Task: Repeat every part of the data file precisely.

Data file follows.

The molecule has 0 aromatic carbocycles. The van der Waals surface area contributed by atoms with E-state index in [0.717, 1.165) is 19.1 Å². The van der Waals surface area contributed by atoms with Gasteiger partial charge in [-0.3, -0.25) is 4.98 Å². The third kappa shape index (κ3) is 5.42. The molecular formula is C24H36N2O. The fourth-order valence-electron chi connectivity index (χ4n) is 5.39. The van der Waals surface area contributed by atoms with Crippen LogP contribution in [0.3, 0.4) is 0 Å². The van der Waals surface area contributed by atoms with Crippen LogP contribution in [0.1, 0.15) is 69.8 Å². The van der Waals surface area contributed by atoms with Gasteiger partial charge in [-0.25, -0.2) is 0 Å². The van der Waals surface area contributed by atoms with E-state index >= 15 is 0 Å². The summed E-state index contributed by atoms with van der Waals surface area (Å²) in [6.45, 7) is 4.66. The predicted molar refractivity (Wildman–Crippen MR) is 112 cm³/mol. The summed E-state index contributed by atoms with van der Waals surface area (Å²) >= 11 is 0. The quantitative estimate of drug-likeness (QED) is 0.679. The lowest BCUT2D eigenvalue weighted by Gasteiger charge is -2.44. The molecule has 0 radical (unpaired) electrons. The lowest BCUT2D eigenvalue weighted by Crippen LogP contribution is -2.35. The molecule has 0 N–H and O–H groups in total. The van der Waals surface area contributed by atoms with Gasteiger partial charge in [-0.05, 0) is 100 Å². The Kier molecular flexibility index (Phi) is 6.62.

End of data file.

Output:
The molecule has 0 aromatic carbocycles. The van der Waals surface area contributed by atoms with E-state index in [0.717, 1.165) is 19.1 Å². The van der Waals surface area contributed by atoms with Gasteiger partial charge in [-0.3, -0.25) is 4.98 Å². The third kappa shape index (κ3) is 5.42. The molecular formula is C24H36N2O. The fourth-order valence-electron chi connectivity index (χ4n) is 5.39. The van der Waals surface area contributed by atoms with Crippen LogP contribution in [0.3, 0.4) is 0 Å². The van der Waals surface area contributed by atoms with Crippen LogP contribution in [0.1, 0.15) is 69.8 Å². The van der Waals surface area contributed by atoms with Gasteiger partial charge in [-0.25, -0.2) is 0 Å². The van der Waals surface area contributed by atoms with E-state index >= 15 is 0 Å². The summed E-state index contributed by atoms with van der Waals surface area (Å²) in [6.45, 7) is 4.66. The predicted molar refractivity (Wildman–Crippen MR) is 112 cm³/mol. The summed E-state index contributed by atoms with van der Waals surface area (Å²) >= 11 is 0. The quantitative estimate of drug-likeness (QED) is 0.679. The lowest BCUT2D eigenvalue weighted by Gasteiger charge is -2.44. The molecule has 0 radical (unpaired) electrons. The lowest BCUT2D eigenvalue weighted by Crippen LogP contribution is -2.35. The molecule has 0 N–H and O–H groups in total. The van der Waals surface area contributed by atoms with Gasteiger partial charge in [-0.05, 0) is 100 Å². The Kier molecular flexibility index (Phi) is 6.62.